It was bit like insisting pigs are able to fly, no question about it. We all know they can't and anyone who is adamant they can could be dismissed as a porcine prig.

But it was that sort of instance that had Jacinda Ardern on the mat at Parliament and with good reason.

She had been interviewed on the Mike Hosking breakfast show yesterday and for those of us listening we couldn't believe our ears.


The question was simple enough: The GDP numbers on Thursday, have you seen them, or got a hint?

Ardern: Sorry the, sorry the?

Hosking: The GDP numbers Thursday.

A: GDP numbers, ah yes, we'll be putting out the audited and final results soon.

H: So you have seen them?

A: I get a hint yes.

H: Are they good?

A: I'm pretty pleased.

Hosking then went on and asked about figures that could only be related to the GDP.

On the back of Ardern's comments the markets that David Lange used to refer to as demented reef fish reacted, the dollar rose.

It's for that very reason that the GDP figures are never released in advance, any comment on them can cause all sorts of ructions in the financial markets.

On her way into her caucus meeting, Ardern said she was talking about the Crown accounts which indicates one of two things, she wasn't listening to the question, even if she did ask for it to be clarified and for the second time got GDP, or she didn't understand the difference between GDP and the Crown accounts.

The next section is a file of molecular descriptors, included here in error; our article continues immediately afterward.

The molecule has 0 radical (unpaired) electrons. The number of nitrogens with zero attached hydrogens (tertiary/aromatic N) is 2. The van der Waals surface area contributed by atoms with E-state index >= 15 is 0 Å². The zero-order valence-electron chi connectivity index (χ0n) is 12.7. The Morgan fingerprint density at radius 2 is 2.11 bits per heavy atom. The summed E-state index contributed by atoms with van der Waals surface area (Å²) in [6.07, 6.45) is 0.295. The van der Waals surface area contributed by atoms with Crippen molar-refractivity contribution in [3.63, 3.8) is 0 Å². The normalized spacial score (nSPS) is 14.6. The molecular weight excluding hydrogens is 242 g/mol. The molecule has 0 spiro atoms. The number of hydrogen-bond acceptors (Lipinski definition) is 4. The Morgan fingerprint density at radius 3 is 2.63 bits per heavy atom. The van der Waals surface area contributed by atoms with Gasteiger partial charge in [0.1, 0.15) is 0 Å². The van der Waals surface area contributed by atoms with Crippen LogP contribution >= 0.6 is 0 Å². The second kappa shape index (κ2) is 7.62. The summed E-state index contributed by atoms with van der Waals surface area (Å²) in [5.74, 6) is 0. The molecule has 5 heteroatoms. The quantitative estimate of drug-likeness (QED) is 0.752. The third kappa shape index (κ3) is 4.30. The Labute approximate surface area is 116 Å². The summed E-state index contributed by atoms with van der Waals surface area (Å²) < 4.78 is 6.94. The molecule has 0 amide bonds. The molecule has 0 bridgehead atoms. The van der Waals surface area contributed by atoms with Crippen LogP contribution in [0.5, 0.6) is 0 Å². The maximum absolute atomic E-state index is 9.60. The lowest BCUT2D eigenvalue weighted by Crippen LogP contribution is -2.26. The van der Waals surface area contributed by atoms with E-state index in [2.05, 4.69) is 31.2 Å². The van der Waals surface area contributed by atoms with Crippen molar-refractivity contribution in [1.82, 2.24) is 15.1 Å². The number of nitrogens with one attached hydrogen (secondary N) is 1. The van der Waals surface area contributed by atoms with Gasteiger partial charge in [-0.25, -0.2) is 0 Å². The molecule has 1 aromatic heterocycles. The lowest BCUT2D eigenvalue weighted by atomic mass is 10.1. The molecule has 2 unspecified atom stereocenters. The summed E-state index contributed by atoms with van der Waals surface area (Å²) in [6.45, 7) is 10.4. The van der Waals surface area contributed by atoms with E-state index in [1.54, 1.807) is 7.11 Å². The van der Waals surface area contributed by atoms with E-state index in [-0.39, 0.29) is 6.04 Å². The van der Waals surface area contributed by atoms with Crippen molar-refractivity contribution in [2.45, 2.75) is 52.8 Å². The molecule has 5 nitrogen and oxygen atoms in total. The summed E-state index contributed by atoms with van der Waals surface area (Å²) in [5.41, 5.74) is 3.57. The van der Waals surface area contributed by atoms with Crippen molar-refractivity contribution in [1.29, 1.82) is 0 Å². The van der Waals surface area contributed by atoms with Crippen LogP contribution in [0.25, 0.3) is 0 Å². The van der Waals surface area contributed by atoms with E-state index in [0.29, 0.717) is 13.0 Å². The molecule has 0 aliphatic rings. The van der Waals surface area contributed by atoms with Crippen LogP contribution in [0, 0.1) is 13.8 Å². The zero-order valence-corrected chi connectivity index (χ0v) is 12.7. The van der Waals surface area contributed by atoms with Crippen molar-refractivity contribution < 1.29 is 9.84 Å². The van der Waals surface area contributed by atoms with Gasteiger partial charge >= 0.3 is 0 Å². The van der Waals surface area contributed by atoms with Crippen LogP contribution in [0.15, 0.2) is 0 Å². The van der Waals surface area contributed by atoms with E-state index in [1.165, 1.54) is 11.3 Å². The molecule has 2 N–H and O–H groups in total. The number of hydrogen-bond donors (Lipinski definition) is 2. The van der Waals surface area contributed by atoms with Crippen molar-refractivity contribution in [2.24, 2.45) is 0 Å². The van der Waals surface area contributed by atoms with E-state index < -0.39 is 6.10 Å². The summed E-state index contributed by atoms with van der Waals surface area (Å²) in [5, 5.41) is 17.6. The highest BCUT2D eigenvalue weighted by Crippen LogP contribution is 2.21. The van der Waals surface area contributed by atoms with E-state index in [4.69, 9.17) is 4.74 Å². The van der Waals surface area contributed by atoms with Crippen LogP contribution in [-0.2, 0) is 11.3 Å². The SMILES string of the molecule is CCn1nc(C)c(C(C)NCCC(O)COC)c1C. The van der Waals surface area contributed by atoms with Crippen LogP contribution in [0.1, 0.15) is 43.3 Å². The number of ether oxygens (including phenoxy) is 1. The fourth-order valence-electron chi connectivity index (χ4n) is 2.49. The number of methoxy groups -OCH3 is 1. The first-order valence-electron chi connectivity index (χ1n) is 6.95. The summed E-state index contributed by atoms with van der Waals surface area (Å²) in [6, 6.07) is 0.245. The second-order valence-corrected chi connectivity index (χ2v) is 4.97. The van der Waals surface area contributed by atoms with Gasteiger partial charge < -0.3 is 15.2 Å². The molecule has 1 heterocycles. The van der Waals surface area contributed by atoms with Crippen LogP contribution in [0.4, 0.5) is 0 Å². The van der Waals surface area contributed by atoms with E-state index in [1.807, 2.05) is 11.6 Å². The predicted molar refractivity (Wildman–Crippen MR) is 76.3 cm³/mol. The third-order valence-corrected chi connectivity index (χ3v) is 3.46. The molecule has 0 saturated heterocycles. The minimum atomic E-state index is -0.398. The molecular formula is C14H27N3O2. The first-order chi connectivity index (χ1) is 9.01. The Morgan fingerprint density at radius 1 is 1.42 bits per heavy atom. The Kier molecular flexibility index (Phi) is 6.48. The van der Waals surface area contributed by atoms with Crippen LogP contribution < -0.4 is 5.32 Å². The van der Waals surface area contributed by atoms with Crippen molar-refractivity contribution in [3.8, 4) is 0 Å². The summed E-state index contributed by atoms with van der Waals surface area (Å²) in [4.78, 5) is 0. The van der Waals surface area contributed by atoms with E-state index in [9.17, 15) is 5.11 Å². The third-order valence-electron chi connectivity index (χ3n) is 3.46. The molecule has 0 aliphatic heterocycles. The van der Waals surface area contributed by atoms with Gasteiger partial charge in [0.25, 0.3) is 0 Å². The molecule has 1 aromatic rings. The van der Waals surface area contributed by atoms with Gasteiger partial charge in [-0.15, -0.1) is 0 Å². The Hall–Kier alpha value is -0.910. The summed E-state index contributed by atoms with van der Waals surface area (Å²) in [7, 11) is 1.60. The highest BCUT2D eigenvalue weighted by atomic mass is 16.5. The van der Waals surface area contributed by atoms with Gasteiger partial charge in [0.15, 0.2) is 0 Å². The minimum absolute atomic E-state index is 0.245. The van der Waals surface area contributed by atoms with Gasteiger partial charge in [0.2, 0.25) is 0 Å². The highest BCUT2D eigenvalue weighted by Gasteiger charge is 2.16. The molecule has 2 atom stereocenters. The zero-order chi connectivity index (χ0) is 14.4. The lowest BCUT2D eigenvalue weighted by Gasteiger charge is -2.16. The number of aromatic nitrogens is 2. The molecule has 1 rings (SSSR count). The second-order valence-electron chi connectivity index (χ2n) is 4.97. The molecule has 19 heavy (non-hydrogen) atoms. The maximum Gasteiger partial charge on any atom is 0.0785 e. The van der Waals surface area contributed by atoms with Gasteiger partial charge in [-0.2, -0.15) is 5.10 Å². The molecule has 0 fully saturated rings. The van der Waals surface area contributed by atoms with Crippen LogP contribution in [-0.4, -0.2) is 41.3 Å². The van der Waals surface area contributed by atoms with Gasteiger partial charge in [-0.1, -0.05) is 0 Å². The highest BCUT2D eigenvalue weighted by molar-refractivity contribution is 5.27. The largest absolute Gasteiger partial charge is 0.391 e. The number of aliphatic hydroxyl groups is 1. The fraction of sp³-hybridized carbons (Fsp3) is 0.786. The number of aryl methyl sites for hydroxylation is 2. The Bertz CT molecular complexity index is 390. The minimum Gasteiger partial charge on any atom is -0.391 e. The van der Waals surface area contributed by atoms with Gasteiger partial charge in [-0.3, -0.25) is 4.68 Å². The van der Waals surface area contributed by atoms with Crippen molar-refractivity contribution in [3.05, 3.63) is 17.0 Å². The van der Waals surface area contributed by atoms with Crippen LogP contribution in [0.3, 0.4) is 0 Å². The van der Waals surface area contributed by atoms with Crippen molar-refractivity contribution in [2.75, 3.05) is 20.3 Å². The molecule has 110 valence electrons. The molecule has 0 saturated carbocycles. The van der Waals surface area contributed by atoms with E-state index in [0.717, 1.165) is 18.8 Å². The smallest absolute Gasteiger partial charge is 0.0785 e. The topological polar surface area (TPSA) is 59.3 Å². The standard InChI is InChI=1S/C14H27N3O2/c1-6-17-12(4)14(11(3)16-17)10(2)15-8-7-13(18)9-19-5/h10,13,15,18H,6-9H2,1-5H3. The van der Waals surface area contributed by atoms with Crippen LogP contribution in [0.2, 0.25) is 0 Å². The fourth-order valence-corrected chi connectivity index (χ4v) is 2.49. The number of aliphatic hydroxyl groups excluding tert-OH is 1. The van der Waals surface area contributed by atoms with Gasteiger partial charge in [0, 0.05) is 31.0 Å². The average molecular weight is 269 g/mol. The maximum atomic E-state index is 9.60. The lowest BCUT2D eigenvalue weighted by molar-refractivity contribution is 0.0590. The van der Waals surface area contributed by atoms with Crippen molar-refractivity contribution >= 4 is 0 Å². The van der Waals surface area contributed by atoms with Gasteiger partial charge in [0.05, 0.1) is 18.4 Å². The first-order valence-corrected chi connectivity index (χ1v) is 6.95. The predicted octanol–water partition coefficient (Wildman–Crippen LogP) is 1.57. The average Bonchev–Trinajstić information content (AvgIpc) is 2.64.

It's a little too cute to say that it's not the first time that Hosking and her haven't been listening to each other properly.

Regardless it's economically dangerous for someone in her position to give an opinion on something that can so severely impact on the economy and indeed on the very thing Labour's trying to put right, business confidence.

Lange used to say he knew little about economics, that's why he had Roger Douglas by his side which of course came to an end when his Finance Minister wasn't invited for a cup of tea.

Helen Clark used to leave most of the economic talk to Michael Cullen but the following two National Prime Ministers, John Key and Bill English, had a firm hand on the tiller and were well equipped to wax lyrical on money matters.

So perhaps in the future, Ardern should listen more carefully or better still, in the future leave her ministers to do the talking about the minutiae of money to avoid the sounder of swine in the parliamentary trough.

And no, she doesn't believe pigs can fly.